Psychologist Denise Cummins, who has held faculty and research positions at Yale and the University of Illinois, draws upon her own career to argue that tenure is a meaningless distinction between the accomplishments of adjuncts and full-time professors. Continue reading
At an economic conference in Jackson Hole, Wyoming, last week, Federal Reserve Chair Janet Yellen said the central bank is awaiting more recovery in the labor market before deciding when to raise interest rates. That was bad news for economist Terry Burnham, who returns to Making Sen$e to spell out the dangers of keeping rates low. Continue reading
Unless we change our distribution of non-labor income, we can kiss our middle class goodbye, says entrepreneur Peter Barnes. In his new book, “With Liberty and Dividends for All,” Barnes proposes a nationwide dividend program, like Alaska’s, that would help the middle class and reduce the need for wealth redistribution.
In the past three years, 22 American companies have relocated outside U.S. borders, usually through mergers with or purchases of a foreign company. That move, known as a tax inversion, means corporations are no longer subject to American corporate taxes. Jeffrey Brown learns more about the strategy and its effect on the economy from Roberton Williams of the Tax Policy Center. Continue reading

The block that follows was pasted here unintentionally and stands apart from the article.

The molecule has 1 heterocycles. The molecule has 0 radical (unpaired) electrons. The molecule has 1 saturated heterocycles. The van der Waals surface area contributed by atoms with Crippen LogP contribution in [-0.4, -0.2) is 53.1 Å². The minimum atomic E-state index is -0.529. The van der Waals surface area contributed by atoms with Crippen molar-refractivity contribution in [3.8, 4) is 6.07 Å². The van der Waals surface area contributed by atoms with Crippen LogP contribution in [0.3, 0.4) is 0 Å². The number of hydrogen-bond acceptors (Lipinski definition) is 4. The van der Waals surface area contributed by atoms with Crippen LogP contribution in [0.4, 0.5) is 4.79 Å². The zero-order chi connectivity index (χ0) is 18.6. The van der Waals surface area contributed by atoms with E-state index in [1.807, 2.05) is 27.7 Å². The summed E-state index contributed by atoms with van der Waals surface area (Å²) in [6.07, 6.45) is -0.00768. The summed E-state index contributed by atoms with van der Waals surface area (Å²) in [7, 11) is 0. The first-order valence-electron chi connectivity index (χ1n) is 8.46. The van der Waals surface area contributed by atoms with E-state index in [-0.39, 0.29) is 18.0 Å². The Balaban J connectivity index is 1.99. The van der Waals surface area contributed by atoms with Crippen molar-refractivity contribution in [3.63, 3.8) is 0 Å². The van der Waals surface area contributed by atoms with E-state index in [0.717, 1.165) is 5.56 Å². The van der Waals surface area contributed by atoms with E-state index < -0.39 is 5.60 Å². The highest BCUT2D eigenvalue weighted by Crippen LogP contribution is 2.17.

Pre-employment testing is a science, but the administration of those tests requires careful scrutiny, says guest columnist and industry insider Dr. Erica Klein. She shares her biggest beefs about poorly designed tests — and how to make it through them to compete for the job. Continue reading
You’ve spent decades paying taxes on your earnings to fund your own Social Security benefit, but when your higher-earning spouse dies, you start receiving spousal benefits that wipe out your own, albeit smaller, retirement benefit. Is that a fair deal? Social Security expert Larry Kotlikoff doesn’t think so. Continue reading
The day after Bank of America’s record $16.65 billion settlement with the Department of Justice, Making Sen$e looks back at how the bank increased their holdings of risky mortgages and looks forward at whom — from consumers to shareholders — will be affected by the settlement. Continue reading
Bank of America will pay nearly $17 billion for its role in writing and securitizing risky home loans in the run up the housing crisis. For a closer look at the Justice Department deal, and the impact it and earlier bank settlements might have on Wall Street and across the U.S., Hari Sreenivasan talks to Dennis Kelleher of Better Markets and Lynn Stout of Cornell University. Continue reading